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Snake Story Becky moved off of the porch slowly, backing through the door and into the house. She slammed the sliding glass door shut and stood for a moment, relieved to have something solid between her and the snake on the porch. The glass was cool under her hands despite her pounding heart. She tried to slow her breathing. She was safe, at last, inside. Or was she? How had that snake gotten into the screened-in and walled-up back porch. If it could get in there, it's possible it could get inside where she was as well. Becky wasn't someone who was normally skittish about wild things. She'd handled snakes before, picked up lizards many times, caught frogs in the garage and let them go. But snakes seemed to always catch her off guard. They would turn up when least expected. She would see them out of the corner of her eye and just the surprise of it would make her jump; her adrenalin would pump, her heart would thump, and her panic would take over. What was she going to do? She couldn't just stand there waiting for the snake to decide to leave. What if it were venomous? It didn't look like a viper, but it could be. She would need to get out there soon to water the plants. "What this requires is some advanced planning," she said out loud to her cat, Louie. "And, I will probably have to go 'once more into the fray' kitty," she said, looking in the cat's direction for emphasis. "First things first, though," she said. The cat meowed back. It often did that, having become used to being talked to. "Let's look that fellow up," Becky said walking to her bookshelf. "Let's see, snakes," she said, thumbing through her reptile and amphibian identification book. "It's brown and gray, with some black. With a pattern that looks ... there it is," she said thumping the page so hard that Louie jumped. "Not venomous," she said, triumphantly. "It's an oak snake, Louie," she returned the book and strode over to her closet. "Not venomous, but I am still not taking chances," she said. She reached into the closet and pulled out her heaviest jacket. It was lined and stuffed thick with lots of padding. Then she found her mittens and a pair of rubber boots. She knew even non-venomous snakes would sometimes threaten to strike when scared. "And that threat would work on me," Becky said aloud again, though Louie had no idea what she was talking about. "It's 90 degrees outside, Louie," she said, "so get the iced lemonade ready for when I return." It wasn't much of a plan, but it was the best she could come up with. With her armor on, she was already sweating when she slowly pushed open the sliding glass door and stepped back on to the porch. She was pretty sure the snake would slither away from her presence. She propped open the outside door, and hoped she could shoo the snake in that direction. Sweat dampened her arms and collected on her face. She spread her arms out, and took a few steps toward the snake. There was so much for it to hide beneath. Becky regretted the rocking chairs and all the plant stands between where the snake was in the corner and the door to the outside. At first it seemed like the snake was just going to remain where it was, flicking its tongue every now and then. Becky waved her arms, lunged in its direction, and stomped her feet. It sat there, coiled in the corner, as if perfectly happy to remain there. In a fit of desperation, she picked up one side of the rocking chair the snake was under and let it drop. The snake jumped, raised its head like it was going to strike, and then stayed right where it was. "Snake," Becky said, "This is not how it works. You have got to go." The snake moved its head back and forth, swaying a bit, and that gave Becky an idea. She had read somewhere that snakes can "hear" thanks to the ability to process vibrations through the bone in their jaw. This awareness of vibrations in the ground was one reason it was very hard to sneak up on snakes. She quickly realized that getting the snake out was going to be a lot easier than she had thought. Becky turned on the radio she kept on the porch and lowered it to the ground, pointing in the snake's direction. She adjusted the controls so that the bass was as high as it could go. Then, she cranked up the volume. She envisioned the snake swaying to the sounds of "Dancing Queen," by Abba, and then leaving the porch and going far, far away. Coming back into the house, she began peeling off the now damp armaments she had put on earlier. "Louie, there is more than one way to skin a snake," she said laughing. She watched as the snake uncoiled and moved cautiously in the direction of the door. Bending down to pick up Louie, Becky sighed and stroked his head. "'Cause no one ever wants to skin a cat, sweetie."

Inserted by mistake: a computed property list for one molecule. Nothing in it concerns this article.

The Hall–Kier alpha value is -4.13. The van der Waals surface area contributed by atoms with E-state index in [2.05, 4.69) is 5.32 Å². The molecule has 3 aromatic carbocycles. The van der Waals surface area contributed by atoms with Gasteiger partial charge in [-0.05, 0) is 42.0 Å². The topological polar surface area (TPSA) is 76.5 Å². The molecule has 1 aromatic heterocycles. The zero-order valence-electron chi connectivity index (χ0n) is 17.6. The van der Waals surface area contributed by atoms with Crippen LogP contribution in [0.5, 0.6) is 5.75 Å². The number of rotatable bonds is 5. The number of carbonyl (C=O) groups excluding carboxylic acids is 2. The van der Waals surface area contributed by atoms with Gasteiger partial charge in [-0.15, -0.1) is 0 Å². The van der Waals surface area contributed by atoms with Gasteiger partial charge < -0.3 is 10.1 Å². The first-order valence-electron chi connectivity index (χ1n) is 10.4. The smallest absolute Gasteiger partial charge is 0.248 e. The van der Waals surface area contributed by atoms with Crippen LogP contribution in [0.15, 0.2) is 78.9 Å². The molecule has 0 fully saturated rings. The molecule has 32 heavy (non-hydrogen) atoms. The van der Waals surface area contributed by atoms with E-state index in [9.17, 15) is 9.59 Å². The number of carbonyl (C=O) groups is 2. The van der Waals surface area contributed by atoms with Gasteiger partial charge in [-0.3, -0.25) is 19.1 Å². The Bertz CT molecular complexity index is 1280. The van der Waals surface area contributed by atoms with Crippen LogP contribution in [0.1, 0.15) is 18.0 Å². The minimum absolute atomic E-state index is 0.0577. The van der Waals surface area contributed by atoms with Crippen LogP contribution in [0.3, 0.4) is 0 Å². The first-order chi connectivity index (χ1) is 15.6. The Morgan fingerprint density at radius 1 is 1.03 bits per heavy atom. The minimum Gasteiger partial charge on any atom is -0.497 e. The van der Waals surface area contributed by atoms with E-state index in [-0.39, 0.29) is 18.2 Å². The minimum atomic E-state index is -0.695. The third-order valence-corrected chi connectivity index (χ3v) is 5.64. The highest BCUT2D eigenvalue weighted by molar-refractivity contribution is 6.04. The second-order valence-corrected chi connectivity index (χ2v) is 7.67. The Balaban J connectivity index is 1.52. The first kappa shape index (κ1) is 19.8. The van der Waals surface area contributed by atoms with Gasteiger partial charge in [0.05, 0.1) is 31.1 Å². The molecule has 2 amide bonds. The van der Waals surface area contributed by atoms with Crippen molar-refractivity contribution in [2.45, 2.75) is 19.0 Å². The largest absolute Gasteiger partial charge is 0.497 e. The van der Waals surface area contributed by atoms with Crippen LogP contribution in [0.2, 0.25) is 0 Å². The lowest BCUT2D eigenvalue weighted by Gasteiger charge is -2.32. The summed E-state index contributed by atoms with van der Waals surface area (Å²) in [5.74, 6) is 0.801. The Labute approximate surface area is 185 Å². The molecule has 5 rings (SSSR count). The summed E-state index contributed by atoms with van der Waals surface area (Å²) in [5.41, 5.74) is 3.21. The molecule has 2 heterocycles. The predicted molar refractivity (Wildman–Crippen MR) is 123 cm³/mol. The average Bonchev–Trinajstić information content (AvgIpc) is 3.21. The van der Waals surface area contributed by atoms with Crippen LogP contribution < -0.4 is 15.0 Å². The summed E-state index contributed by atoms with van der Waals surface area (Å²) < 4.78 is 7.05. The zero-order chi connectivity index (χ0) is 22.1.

the 4th sentecne
i would say she is clever and smart ,because she is usually fearless of reptiles but always sketchy of snakes even though she knew it wasn't venomous she got supplies for capturing it for her safety and remembers facts about the snake that helped her get rid of it which saved her time ,hope this helped sorry if it didn't
thanks so much